A RECOVERING breast cancer patient has lost her latest legal challenge against a new cancer centre due to be built on a wildlife haven in Cardiff.

Cat Lewis, who has been treated for the illness at Velindre, has been campaigning against the development.

In September, a High Court judge refused her application for permission to proceed to a judicial review against the Welsh Government over plans to build a new cancer centre on an area known as the Northern Meadows in Whitchurch.

And her latest attempt to launch a judicial review has now also been rejected. You can read about the background to this case here

Penarth Times: The plans have angered many local residents. Source: Alex SeabrookThe plans have angered many local residents. Source: Alex Seabrook

A spokesperson from the Save the Northern Meadows campaign told The National: "The decision shows how weak Welsh environmental law really is.

"It shows that politicians - regardless of the Environment (Wales) Act and the Wellbeing of Future Generations Act - will not be held accountable or responsible for environmental destruction, and do not have to consider sustainable development in all they do."

In a statement to The National, the Velindre NHS Trust said: “We welcome today’s decision by the Court. We remain committed to delivering and improving non-surgical tertiary cancer services for the population of south east Wales.”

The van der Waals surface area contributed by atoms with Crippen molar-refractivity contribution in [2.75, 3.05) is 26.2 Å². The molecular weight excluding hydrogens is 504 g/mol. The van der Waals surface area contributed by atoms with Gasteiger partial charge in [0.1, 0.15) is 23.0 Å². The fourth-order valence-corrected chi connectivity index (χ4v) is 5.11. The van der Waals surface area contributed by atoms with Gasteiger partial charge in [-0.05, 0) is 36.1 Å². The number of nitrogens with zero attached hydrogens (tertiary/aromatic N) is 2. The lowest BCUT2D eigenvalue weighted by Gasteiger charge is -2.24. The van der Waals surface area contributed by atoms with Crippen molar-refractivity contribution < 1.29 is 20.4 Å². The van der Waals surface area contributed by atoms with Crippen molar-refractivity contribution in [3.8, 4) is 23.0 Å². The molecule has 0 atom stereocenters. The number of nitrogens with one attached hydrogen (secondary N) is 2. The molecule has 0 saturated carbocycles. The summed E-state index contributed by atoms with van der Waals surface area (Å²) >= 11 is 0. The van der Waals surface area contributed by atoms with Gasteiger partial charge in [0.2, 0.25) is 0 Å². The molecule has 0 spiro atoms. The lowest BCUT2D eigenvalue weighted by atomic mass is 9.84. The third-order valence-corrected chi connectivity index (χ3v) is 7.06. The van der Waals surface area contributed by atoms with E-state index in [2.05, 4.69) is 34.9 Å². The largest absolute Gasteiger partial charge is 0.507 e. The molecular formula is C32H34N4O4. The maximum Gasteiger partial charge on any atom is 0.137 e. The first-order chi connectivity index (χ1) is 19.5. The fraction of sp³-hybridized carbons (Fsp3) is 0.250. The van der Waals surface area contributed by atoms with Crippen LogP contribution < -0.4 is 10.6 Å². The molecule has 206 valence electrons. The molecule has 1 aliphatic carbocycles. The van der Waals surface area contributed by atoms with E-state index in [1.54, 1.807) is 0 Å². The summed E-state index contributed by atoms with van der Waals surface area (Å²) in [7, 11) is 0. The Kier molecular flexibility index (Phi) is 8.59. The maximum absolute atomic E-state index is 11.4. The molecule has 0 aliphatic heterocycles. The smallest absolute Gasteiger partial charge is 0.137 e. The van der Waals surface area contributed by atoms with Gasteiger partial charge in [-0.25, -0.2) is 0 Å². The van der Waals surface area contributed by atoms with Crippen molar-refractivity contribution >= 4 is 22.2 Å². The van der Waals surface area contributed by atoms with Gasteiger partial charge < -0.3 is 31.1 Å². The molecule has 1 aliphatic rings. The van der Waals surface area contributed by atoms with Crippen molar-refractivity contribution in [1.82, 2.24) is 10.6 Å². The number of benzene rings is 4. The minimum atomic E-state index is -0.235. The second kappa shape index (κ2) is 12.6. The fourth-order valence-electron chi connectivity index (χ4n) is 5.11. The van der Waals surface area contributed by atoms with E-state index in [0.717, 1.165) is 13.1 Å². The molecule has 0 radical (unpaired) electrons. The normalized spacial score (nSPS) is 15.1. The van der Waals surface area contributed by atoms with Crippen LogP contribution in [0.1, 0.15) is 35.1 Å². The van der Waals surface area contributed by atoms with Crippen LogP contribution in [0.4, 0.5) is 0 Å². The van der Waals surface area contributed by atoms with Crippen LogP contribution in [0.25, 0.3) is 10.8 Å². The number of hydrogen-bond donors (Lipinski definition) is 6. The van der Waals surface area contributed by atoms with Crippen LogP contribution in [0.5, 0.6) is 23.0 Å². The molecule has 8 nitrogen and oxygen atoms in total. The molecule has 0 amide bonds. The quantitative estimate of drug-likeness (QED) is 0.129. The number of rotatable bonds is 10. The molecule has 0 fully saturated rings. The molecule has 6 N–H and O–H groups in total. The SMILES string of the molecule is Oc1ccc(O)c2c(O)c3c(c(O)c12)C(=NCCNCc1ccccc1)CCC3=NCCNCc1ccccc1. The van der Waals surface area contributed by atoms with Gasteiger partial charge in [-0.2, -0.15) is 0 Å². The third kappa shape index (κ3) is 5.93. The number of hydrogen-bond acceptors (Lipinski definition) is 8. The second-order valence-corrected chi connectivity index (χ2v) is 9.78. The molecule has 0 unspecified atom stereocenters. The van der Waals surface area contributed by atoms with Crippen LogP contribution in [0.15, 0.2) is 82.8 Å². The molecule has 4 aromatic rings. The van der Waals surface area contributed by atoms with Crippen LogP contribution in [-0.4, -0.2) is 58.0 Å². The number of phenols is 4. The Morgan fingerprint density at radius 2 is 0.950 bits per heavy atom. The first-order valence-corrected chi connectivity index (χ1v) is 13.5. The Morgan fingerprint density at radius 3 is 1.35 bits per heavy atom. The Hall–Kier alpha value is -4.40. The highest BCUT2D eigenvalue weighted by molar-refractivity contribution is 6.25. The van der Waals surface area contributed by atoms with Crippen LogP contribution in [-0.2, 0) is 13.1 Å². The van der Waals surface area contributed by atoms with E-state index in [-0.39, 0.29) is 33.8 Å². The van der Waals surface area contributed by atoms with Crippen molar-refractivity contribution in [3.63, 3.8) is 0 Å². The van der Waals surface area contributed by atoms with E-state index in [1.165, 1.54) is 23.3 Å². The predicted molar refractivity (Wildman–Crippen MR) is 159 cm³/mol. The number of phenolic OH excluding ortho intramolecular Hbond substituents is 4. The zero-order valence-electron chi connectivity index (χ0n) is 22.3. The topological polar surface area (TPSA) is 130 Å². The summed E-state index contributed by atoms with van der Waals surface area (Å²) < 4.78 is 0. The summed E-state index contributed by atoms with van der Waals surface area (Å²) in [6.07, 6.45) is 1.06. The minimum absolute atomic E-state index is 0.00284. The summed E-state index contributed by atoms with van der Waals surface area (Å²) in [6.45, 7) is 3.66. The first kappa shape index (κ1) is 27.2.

In September, Ms Lewis, who lives on the Hollybush estate, which neighbours the meadow, was told she should pay the Welsh Government’s and Velindre NHS Trust’s legal costs which, to date, amount to more than £46,000. 

Last month, campaigners, including Ms Lewis, gathered at the site to prevent contractors from clearing vegetation. Two women were arrested during the protest. 

Penarth Times: An artist's impression of the new Velindre Cancer Centre site. Source: Velindre NHS TrustAn artist's impression of the new Velindre Cancer Centre site. Source: Velindre NHS Trust

Construction work for the new Velindre Cancer Centre is due to start in March 2023, taking around two years, and is likely to open in summer 2025. 

The Welsh Government signed off the outline business case in March earlier this year, while planning permission was granted by Cardiff Council in 2017. 

  • This article orginally appeared on our sister site The National.